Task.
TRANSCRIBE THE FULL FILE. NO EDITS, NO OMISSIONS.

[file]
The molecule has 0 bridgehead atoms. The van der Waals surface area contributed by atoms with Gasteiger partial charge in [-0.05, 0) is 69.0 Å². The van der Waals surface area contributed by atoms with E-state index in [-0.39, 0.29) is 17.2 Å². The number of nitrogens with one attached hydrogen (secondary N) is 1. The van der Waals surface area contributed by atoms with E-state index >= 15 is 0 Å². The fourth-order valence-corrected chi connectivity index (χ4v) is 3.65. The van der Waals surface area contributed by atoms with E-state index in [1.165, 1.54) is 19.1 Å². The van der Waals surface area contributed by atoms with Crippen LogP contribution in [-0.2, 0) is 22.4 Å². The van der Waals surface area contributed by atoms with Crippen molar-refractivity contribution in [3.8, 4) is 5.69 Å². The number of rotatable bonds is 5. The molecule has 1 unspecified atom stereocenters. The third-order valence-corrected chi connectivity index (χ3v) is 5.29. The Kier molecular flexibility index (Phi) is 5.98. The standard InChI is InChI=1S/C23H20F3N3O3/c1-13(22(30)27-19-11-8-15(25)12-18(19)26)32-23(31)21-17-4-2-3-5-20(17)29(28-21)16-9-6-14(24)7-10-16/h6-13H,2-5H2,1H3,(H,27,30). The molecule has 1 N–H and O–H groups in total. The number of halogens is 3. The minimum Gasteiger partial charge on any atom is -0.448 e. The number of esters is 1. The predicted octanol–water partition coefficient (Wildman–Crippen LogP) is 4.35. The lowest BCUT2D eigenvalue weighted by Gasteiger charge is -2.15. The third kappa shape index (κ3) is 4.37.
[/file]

The molecule has 0 bridgehead atoms. The van der Waals surface area contributed by atoms with Gasteiger partial charge in [-0.05, 0) is 69.0 Å². The van der Waals surface area contributed by atoms with E-state index in [-0.39, 0.29) is 17.2 Å². The number of nitrogens with one attached hydrogen (secondary N) is 1. The van der Waals surface area contributed by atoms with E-state index >= 15 is 0 Å². The fourth-order valence-corrected chi connectivity index (χ4v) is 3.65. The van der Waals surface area contributed by atoms with E-state index in [1.165, 1.54) is 19.1 Å². The van der Waals surface area contributed by atoms with Crippen LogP contribution in [-0.2, 0) is 22.4 Å². The van der Waals surface area contributed by atoms with Crippen molar-refractivity contribution in [3.8, 4) is 5.69 Å². The number of rotatable bonds is 5. The molecule has 1 unspecified atom stereocenters. The third-order valence-corrected chi connectivity index (χ3v) is 5.29. The Kier molecular flexibility index (Phi) is 5.98. The standard InChI is InChI=1S/C23H20F3N3O3/c1-13(22(30)27-19-11-8-15(25)12-18(19)26)32-23(31)21-17-4-2-3-5-20(17)29(28-21)16-9-6-14(24)7-10-16/h6-13H,2-5H2,1H3,(H,27,30). The molecule has 1 N–H and O–H groups in total. The number of halogens is 3. The minimum Gasteiger partial charge on any atom is -0.448 e. The number of esters is 1. The predicted octanol–water partition coefficient (Wildman–Crippen LogP) is 4.35. The lowest BCUT2D eigenvalue weighted by Gasteiger charge is -2.15. The third kappa shape index (κ3) is 4.37.